Posts Tagged ‘rain garden’
Until a few weeks ago, this was an unruly compost heap next to a pit I had dug on my way to creating a rain garden. The pit is dry 98% of the year, so my enthusiasm for planting wet-tolerant plants has been low. Finally, last autumn, I stocked up on succulents and decided the compost heap would become a rock garden. My wife got the ball rolling by clearing the compost, mounding soil along the back, planting elephant ears and calla lilies, and hauling a few rocks from the driveway.
Some years ago (2011), crazy, biblical rains made my vegetable plants very sad. I decided to reduce the likelihood of a similarly unpleasant experience by excavating a drainage ditch above my garden. The ditch would redirect runoff from the neighbor’s yard into a basin I dug at the west end of my vegetable bed. I first mentioned my rain garden in a post about the National Wildlife Federation; there’s a photo of the rain garden in its earliest days.
We’ve not had a similarly rainy season since. In fact, most of the year, my “rain garden” is pretty dry. I couldn’t decide what to plant IN the basin, so I started planting around the basin—but I left the 15+ year-old compost heap in place alongside.
The Rock Garden Notion
Last autumn I decided I wanted to create a rock garden. Coincidentally, my wife complained about the compost heap. It seemed a good plan to move the compost heap to the back of the yard, and construct a rock garden in the vacated space.
I started collecting rocks. My brother has a farm with a small stream. He has generously helped me load rocks into my minivan and I’ve created quite a heap on my driveway. I didn’t know exactly how I’d use the rocks, but at least some would end up in the rock garden.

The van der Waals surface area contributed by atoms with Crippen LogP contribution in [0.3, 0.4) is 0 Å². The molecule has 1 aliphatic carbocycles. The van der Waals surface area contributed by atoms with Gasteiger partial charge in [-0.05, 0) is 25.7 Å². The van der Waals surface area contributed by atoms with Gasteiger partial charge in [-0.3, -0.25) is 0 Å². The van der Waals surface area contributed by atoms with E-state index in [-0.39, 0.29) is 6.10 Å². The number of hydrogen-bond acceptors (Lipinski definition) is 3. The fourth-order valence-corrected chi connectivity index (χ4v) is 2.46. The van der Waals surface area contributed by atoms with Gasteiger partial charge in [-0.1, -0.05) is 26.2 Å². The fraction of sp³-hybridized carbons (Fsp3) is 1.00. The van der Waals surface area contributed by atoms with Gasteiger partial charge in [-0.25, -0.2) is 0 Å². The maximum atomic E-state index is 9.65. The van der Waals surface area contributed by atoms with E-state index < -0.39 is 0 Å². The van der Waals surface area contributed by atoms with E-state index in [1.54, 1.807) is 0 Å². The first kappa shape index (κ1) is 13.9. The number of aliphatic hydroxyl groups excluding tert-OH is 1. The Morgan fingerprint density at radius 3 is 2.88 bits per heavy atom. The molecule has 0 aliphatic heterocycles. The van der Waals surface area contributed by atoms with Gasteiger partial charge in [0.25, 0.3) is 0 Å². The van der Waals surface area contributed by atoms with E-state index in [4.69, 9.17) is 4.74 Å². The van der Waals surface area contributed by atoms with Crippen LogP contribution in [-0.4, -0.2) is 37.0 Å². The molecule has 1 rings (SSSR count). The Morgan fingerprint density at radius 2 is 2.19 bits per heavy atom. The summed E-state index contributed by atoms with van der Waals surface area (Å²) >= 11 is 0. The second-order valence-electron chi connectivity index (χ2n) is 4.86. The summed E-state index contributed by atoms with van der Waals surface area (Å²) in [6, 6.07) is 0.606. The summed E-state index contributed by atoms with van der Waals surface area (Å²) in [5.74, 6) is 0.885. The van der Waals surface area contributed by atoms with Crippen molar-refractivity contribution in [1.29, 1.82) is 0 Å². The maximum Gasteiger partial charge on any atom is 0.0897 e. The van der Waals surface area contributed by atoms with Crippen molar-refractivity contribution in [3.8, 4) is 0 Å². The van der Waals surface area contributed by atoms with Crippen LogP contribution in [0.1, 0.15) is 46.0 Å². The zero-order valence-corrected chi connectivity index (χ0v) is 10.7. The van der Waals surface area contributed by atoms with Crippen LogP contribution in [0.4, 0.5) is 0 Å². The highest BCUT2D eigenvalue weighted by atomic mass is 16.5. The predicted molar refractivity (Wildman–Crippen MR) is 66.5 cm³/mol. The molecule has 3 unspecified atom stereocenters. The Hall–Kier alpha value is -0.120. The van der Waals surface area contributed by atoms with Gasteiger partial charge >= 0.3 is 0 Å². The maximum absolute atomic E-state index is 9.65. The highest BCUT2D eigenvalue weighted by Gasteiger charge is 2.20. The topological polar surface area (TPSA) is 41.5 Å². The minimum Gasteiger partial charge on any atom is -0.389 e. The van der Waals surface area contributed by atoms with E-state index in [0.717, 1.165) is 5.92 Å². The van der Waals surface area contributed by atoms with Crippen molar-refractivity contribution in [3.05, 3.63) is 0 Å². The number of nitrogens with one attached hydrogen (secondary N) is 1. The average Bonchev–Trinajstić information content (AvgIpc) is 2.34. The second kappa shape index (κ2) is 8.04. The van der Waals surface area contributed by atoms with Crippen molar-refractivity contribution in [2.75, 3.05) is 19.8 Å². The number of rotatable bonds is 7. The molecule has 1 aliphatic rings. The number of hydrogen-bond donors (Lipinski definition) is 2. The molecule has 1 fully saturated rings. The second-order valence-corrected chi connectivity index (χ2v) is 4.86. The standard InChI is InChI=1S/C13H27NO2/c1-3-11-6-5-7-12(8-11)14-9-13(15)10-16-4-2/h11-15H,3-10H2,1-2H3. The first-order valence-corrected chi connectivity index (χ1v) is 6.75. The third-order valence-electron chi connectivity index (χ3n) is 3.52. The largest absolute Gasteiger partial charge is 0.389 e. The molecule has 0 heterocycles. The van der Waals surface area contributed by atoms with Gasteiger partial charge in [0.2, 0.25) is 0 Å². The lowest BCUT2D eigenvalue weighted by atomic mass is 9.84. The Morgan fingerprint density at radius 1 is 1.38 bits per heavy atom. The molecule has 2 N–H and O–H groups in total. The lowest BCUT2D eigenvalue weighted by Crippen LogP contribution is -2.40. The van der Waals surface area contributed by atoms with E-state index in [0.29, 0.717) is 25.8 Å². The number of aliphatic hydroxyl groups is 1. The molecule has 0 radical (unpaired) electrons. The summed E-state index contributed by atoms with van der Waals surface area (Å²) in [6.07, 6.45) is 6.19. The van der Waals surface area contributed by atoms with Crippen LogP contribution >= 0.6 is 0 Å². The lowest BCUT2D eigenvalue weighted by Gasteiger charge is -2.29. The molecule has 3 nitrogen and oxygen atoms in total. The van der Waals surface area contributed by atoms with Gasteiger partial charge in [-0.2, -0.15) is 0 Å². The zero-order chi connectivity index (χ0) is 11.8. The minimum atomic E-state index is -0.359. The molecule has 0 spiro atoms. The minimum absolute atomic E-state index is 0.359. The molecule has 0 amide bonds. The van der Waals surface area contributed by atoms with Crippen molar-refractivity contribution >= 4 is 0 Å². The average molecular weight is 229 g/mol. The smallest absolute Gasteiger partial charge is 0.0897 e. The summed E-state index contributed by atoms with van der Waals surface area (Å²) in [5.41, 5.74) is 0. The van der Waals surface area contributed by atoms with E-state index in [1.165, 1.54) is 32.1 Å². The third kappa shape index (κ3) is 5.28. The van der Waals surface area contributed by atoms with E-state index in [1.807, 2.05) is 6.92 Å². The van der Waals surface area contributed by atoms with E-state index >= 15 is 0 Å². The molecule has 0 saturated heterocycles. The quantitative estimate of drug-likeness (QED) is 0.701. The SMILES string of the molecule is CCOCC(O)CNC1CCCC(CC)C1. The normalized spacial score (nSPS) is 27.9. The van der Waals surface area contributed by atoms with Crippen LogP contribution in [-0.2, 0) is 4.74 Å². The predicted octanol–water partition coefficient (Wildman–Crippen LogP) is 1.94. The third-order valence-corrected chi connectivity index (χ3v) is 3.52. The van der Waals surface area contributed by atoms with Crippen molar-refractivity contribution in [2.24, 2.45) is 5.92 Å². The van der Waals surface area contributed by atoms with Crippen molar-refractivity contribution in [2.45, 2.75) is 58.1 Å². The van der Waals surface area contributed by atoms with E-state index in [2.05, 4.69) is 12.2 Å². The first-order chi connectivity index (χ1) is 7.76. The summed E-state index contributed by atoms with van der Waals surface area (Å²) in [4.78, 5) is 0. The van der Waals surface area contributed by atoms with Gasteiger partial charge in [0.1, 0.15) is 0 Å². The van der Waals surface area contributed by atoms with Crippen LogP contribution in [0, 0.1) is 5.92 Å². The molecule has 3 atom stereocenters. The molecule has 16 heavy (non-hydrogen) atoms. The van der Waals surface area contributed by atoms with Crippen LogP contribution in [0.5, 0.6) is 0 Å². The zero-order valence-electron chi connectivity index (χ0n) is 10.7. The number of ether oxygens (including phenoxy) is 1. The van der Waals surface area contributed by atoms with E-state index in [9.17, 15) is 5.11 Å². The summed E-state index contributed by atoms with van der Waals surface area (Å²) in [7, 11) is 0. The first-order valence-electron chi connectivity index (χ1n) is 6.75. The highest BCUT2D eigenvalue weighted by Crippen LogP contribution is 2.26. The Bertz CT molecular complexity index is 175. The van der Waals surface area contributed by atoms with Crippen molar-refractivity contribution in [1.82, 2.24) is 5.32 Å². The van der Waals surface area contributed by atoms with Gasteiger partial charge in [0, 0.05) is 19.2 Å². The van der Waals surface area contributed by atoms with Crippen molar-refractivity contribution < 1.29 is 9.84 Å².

Last fall I also started collecting succulents. As winter approached, I ended up heeling the succulents into the vegetable bed so they’d winter well. (I wrote about them here: Unlikely Starters in my Kitchen Garden.)
I weeded around the succulents in the vegetable garden and was happy to find they haven’t quite been choked out of existence… though they seem a bit leggy and wan from lack of sunlight. I’ll move them all to the new planting bed once the final rock is in place.
Commitment! Once the plants come home, there’s little choice but to give them their own beds.
Building a Rock Garden
So, here we are: The vegetable garden is nearly planted. I’d like to add two rows of beans, but there are all these succulents in the way. I really, really need a rock garden so I can move the succulents and plant beans before I run out of growing season. I finally started.
It occurred to me I could use rocks to reinforce the bank of my lame rain garden. A rock retaining wall could rise into the rain garden and frame one side of it. The exact shape of the wall and the garden itself would “happen” during assembly—there wouldn’t be a blueprint or plan to follow. Rather, I’d “sculpt” the area to please my sense of aesthetics.